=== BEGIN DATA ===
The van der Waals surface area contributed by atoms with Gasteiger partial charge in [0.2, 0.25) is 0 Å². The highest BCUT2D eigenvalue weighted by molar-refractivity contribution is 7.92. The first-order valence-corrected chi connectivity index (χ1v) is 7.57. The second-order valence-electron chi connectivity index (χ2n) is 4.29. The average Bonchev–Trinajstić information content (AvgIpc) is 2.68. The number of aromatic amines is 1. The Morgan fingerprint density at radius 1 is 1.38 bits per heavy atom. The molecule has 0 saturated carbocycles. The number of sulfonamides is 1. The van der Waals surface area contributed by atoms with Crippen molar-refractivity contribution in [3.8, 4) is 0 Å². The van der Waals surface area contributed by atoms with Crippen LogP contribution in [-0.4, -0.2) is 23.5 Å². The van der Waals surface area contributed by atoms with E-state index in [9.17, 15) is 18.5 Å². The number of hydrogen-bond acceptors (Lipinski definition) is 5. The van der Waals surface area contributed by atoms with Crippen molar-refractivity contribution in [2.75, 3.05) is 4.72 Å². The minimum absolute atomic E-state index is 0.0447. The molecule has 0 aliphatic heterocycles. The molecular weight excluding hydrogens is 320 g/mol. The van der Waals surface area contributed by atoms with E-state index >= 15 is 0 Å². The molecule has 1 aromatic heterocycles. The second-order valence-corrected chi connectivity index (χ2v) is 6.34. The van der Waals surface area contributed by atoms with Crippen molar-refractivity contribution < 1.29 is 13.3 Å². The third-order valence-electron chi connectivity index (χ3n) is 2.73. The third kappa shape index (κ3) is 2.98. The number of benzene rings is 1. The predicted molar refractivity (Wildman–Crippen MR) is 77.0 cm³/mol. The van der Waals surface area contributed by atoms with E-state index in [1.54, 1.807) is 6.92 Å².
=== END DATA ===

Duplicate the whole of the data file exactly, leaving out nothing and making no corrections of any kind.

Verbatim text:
The van der Waals surface area contributed by atoms with Gasteiger partial charge in [0.2, 0.25) is 0 Å². The highest BCUT2D eigenvalue weighted by molar-refractivity contribution is 7.92. The first-order valence-corrected chi connectivity index (χ1v) is 7.57. The second-order valence-electron chi connectivity index (χ2n) is 4.29. The average Bonchev–Trinajstić information content (AvgIpc) is 2.68. The number of aromatic amines is 1. The Morgan fingerprint density at radius 1 is 1.38 bits per heavy atom. The molecule has 0 saturated carbocycles. The number of sulfonamides is 1. The van der Waals surface area contributed by atoms with Crippen molar-refractivity contribution in [3.8, 4) is 0 Å². The van der Waals surface area contributed by atoms with Crippen LogP contribution in [-0.4, -0.2) is 23.5 Å². The van der Waals surface area contributed by atoms with E-state index in [9.17, 15) is 18.5 Å². The number of hydrogen-bond acceptors (Lipinski definition) is 5. The van der Waals surface area contributed by atoms with Crippen molar-refractivity contribution in [2.75, 3.05) is 4.72 Å². The minimum absolute atomic E-state index is 0.0447. The molecule has 0 aliphatic heterocycles. The molecular weight excluding hydrogens is 320 g/mol. The van der Waals surface area contributed by atoms with E-state index >= 15 is 0 Å². The molecule has 1 aromatic heterocycles. The second-order valence-corrected chi connectivity index (χ2v) is 6.34. The van der Waals surface area contributed by atoms with Crippen molar-refractivity contribution < 1.29 is 13.3 Å². The third-order valence-electron chi connectivity index (χ3n) is 2.73. The third kappa shape index (κ3) is 2.98. The number of benzene rings is 1. The predicted molar refractivity (Wildman–Crippen MR) is 77.0 cm³/mol. The van der Waals surface area contributed by atoms with E-state index in [1.54, 1.807) is 6.92 Å².